History | Organization | Functioning


The name United Nations was first used during World War II to denote the nations allied against Germany, Italy, and Japan (the Axis powers). It was later adopted as the name of the post-war world organization. The Declaration of the United Nations was signed by 26 states on January 1, 1942.

At a meeting of diplomats of the United States, the United Kingdom, the Soviet Union, and China (the Big Four) between August 21 - October 7, 1944, in Washington, the first step was taken towards the formulation of a permanent organization. Two problems arose immediately: the "veto problem", and the fact that the Soviet Union was demanding seats in the General Assembly for all of its constituent republics.

The draft proposals were later discussed and more clearly outlined at the Yalta Conference in February 1945 by the Allied war leaders Winston Churchill, Joseph Stalin, and Franklin D. Roosevelt.

The United Nations Conference on International Organization in San Fransisco of April 25, 1945, was attended by representatives of the 26 states that had signed the declarations of the United Nations and the 20 other states that had declared war against the Axis powers by March 1945. During the conference, the Ukraine SSR, the Belarussian SSR, Argentina, and Denmark were admitted. Poland -- not present -- was permitted to become an original member of the United Nations.

The resultant Charter of the United Nations was unanimously adopted and signed on June 26, 1945 and entered into force on October 24, 1945.

Headquarters of the United Nations is now located at the UN Building in New York City. It also has offices in Geneva and Vienna and operates field stations in other cities around the world.


The United Nations consist of six organs:

General Assembly

The General Assembly has representatives of all members. Each member can have up to five representatives, but still has one vote. Depending on the subject, decisions are reached either by majority or by two-thirds vote. It supervises trust agreements, budgetary matters, and financial assessments. The General Assembly is convened at least yearly.

Security Council

The Security Council consists of five permanent members: the United States, Russia, the United Kingdom, France, and China, along with ten non-permanent members (six until 1965). It is mainly concerned with the maintenance of international peace and security. The Security Council may decide on necessary action when it determines that a threat to the peace exists or that a breach of the peace or act of aggression has occurred. The Charter envisages the application of graduated measures, from economic and diplomatic sanctions to military action. The presidency is rotated among members each month. The non-permanent members are chosen from groups and regions in the most equitable fashion possible. Nine votes -- including those of all five permanent members -- are sufficient to carry a Security Council decision, but any permanent member may exercise a veto over any substantive proposal (the "Great-Power unanimity" rule). The Security Council functions continuously.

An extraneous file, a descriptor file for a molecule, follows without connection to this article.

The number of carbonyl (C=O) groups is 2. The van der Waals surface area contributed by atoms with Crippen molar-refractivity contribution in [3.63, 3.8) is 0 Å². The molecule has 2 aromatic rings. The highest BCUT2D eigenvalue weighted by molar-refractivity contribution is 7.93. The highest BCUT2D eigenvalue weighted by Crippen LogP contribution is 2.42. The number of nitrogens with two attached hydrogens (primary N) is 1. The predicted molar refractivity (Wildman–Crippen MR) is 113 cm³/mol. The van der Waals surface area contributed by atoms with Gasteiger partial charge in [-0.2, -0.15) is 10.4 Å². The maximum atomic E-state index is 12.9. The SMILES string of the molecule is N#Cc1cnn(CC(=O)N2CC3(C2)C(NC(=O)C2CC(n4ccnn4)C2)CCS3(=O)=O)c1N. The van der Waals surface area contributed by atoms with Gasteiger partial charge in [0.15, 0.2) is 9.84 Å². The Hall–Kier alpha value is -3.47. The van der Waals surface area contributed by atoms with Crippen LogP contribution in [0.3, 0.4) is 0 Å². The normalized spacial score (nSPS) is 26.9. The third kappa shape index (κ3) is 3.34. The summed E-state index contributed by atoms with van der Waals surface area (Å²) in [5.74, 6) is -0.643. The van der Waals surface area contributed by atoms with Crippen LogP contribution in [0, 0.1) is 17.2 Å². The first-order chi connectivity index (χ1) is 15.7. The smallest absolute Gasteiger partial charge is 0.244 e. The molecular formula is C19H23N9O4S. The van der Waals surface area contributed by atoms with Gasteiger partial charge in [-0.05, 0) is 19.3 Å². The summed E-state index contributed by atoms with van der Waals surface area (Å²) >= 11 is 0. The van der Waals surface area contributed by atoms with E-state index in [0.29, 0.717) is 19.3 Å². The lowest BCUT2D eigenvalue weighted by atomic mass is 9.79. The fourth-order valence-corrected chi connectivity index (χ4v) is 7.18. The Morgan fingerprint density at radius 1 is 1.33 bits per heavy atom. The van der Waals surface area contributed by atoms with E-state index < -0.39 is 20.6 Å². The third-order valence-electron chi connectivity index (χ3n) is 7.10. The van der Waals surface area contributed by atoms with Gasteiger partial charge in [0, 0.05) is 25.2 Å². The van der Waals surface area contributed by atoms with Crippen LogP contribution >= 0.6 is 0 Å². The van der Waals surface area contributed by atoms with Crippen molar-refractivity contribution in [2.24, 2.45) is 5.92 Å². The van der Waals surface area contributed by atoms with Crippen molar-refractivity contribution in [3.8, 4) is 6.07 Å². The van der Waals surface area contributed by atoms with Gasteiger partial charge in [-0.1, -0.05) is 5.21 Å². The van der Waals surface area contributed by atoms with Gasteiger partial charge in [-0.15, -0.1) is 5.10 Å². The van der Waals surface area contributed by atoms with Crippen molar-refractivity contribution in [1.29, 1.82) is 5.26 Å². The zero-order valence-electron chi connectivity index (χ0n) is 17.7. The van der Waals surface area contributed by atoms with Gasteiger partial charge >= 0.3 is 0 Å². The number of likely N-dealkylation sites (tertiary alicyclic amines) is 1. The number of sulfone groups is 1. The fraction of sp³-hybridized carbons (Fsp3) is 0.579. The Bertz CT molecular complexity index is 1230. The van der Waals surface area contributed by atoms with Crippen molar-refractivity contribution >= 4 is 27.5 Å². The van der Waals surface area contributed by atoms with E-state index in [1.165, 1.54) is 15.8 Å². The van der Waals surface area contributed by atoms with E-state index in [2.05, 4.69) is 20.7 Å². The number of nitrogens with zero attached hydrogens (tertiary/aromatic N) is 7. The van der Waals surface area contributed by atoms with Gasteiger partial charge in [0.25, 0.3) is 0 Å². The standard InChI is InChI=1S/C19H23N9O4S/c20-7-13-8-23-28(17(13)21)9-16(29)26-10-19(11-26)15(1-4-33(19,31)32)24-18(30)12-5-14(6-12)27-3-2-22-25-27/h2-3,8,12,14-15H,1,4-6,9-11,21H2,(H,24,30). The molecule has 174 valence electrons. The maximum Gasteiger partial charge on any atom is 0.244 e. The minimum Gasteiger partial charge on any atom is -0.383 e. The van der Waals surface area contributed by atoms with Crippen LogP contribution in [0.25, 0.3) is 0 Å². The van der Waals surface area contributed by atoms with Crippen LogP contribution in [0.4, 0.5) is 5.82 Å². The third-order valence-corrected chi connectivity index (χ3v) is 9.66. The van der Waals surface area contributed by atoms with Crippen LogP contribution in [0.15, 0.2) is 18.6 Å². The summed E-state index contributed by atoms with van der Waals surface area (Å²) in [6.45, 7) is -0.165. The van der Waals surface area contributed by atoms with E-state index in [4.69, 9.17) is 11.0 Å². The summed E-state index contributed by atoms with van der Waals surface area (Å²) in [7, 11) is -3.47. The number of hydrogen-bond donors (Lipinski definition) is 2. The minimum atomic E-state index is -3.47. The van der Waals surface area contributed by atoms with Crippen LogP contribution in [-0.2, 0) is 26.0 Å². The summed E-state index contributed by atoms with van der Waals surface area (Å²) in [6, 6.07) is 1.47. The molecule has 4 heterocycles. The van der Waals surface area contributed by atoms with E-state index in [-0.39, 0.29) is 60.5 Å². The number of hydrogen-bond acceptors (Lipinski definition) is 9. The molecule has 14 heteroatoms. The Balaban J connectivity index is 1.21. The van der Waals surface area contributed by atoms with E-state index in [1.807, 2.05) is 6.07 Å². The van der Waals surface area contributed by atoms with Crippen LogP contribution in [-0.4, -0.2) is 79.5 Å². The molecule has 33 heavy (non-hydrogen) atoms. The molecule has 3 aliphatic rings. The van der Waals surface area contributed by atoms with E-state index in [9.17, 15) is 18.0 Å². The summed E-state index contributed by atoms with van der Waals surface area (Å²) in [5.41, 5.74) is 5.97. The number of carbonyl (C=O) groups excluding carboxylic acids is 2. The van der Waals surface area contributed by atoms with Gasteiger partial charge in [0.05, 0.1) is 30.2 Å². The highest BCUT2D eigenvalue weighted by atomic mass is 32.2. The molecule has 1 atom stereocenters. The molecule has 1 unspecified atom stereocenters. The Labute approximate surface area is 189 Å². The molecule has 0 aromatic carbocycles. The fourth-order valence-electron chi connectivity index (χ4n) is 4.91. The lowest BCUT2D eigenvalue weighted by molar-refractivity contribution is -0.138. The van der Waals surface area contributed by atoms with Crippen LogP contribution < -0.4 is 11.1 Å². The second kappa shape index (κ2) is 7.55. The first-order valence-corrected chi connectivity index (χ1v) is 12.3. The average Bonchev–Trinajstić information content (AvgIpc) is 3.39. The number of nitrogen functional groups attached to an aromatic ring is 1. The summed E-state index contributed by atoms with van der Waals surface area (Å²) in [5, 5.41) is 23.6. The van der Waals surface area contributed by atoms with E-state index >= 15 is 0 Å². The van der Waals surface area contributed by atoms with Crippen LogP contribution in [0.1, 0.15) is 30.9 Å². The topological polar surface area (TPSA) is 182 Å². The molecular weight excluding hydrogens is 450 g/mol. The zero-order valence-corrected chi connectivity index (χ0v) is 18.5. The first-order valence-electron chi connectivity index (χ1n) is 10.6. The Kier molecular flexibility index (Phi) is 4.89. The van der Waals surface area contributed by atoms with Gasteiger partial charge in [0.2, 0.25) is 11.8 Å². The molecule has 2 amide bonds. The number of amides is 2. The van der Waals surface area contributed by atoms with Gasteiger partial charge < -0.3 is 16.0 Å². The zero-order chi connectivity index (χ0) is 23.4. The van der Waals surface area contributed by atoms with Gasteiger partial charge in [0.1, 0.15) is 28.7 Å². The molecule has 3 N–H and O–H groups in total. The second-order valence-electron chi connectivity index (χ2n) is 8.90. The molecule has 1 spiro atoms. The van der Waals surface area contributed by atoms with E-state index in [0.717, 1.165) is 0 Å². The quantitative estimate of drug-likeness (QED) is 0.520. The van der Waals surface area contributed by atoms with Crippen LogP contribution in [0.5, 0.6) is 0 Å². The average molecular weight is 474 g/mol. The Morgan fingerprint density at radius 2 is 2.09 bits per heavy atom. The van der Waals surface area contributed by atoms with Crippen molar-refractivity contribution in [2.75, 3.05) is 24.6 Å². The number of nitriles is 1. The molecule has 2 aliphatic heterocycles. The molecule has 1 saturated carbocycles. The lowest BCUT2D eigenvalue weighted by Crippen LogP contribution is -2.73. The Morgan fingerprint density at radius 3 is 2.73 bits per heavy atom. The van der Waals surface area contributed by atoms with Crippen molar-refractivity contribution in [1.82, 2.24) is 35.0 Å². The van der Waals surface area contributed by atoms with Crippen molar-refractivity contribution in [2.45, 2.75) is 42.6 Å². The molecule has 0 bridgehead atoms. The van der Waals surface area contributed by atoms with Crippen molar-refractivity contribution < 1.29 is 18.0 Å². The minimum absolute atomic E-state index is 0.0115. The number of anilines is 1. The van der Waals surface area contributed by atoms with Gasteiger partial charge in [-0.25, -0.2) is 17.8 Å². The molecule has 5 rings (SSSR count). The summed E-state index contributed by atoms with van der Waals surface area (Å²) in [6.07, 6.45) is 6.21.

Economic And Social Council

This council is mainly concerned with the management of the UN's social, economic, cultural, and humanitarian activities. The council convenes at least twice a year.

International Court Of Justice

This Court is also known as the World Court, and is situated in The Hague, the Netherlands. It is the main judicial branch of the UN. The court's jurisdiction is broad and its decisions are binding. Judges are elected by the General Assembly and the Security Council voting independently.


This is the administrative department of the UN, headed by the Secretary-General -- who is appointed for a five year term.


The primary function of the United Nations is to maintain international peace and security through such means as negotiation, mediation, arbitration, and/or judicial decisions. In case of military intervention, the security of each member is assured by all, something set out in Chapter VII of the Charter. This collective security has proven to be extremely difficult to achieve, especially during the Cold War.

Any state, even if it is not a member of the United Nations, may bring a dispute to which it is a party to the attention of the Security Council. If the council finds that there is a real threat to the peace, a breach of the peace, or an act of aggression (Article 39) or that there is a failure to "perform obligations incumbent (...) under a judgment" of the International Court of Justice (Article 94), the council may call upon the members of the United Nations to apply diplomatic or economic sanctions.

If these methods prove inadequate, the charter states that the council may take military action against the offending nation by air, sea, and land forces acting for the United Nations.

UN troops (Blue Helmets) are placed in situations of conflict to defuse tensions and are deployed only in situations in which all parties to the conflict in question have agreed on their emplacement. The UN troops are to remain neutral and use force only for self-defense purposes. UN peacekeeping has most often been used to contain extant conflicts rather than to prevent the outbreak of wars.

[Sources: UN, Encyclopædia Britannica]